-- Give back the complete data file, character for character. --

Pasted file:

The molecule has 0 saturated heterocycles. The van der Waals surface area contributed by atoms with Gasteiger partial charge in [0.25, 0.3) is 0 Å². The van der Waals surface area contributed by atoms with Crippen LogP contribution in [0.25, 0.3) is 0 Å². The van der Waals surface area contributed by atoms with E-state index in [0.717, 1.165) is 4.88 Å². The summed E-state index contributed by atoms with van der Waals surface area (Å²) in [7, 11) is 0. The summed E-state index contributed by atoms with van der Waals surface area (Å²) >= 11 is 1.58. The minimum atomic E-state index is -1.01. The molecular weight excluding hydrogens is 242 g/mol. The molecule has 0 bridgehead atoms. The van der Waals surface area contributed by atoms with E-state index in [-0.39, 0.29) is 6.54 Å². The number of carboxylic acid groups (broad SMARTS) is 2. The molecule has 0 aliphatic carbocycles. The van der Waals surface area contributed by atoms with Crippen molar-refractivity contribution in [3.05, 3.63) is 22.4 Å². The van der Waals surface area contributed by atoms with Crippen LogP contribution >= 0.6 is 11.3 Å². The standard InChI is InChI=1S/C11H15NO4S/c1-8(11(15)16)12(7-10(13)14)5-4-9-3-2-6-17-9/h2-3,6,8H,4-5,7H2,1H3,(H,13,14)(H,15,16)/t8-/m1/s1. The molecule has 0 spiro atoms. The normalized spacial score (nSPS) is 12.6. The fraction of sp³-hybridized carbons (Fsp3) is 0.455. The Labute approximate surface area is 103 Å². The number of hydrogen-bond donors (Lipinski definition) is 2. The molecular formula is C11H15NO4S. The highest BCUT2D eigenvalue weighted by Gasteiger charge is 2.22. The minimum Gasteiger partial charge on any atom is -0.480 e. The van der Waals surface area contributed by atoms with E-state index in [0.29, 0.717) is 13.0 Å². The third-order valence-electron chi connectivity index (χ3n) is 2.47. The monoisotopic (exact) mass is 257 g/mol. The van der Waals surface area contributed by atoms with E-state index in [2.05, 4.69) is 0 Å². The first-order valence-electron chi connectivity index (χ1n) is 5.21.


The molecule has 0 saturated heterocycles. The van der Waals surface area contributed by atoms with Gasteiger partial charge in [0.25, 0.3) is 0 Å². The van der Waals surface area contributed by atoms with Crippen LogP contribution in [0.25, 0.3) is 0 Å². The van der Waals surface area contributed by atoms with E-state index in [0.717, 1.165) is 4.88 Å². The summed E-state index contributed by atoms with van der Waals surface area (Å²) in [7, 11) is 0. The summed E-state index contributed by atoms with van der Waals surface area (Å²) >= 11 is 1.58. The minimum atomic E-state index is -1.01. The molecular weight excluding hydrogens is 242 g/mol. The molecule has 0 bridgehead atoms. The van der Waals surface area contributed by atoms with E-state index in [-0.39, 0.29) is 6.54 Å². The number of carboxylic acid groups (broad SMARTS) is 2. The molecule has 0 aliphatic carbocycles. The van der Waals surface area contributed by atoms with Crippen molar-refractivity contribution in [3.05, 3.63) is 22.4 Å². The van der Waals surface area contributed by atoms with Crippen LogP contribution >= 0.6 is 11.3 Å². The standard InChI is InChI=1S/C11H15NO4S/c1-8(11(15)16)12(7-10(13)14)5-4-9-3-2-6-17-9/h2-3,6,8H,4-5,7H2,1H3,(H,13,14)(H,15,16)/t8-/m1/s1. The molecule has 0 spiro atoms. The normalized spacial score (nSPS) is 12.6. The fraction of sp³-hybridized carbons (Fsp3) is 0.455. The Labute approximate surface area is 103 Å². The number of hydrogen-bond donors (Lipinski definition) is 2. The molecular formula is C11H15NO4S. The highest BCUT2D eigenvalue weighted by Gasteiger charge is 2.22. The minimum Gasteiger partial charge on any atom is -0.480 e. The van der Waals surface area contributed by atoms with E-state index in [0.29, 0.717) is 13.0 Å². The third-order valence-electron chi connectivity index (χ3n) is 2.47. The monoisotopic (exact) mass is 257 g/mol. The van der Waals surface area contributed by atoms with E-state index in [2.05, 4.69) is 0 Å². The first-order valence-electron chi connectivity index (χ1n) is 5.21.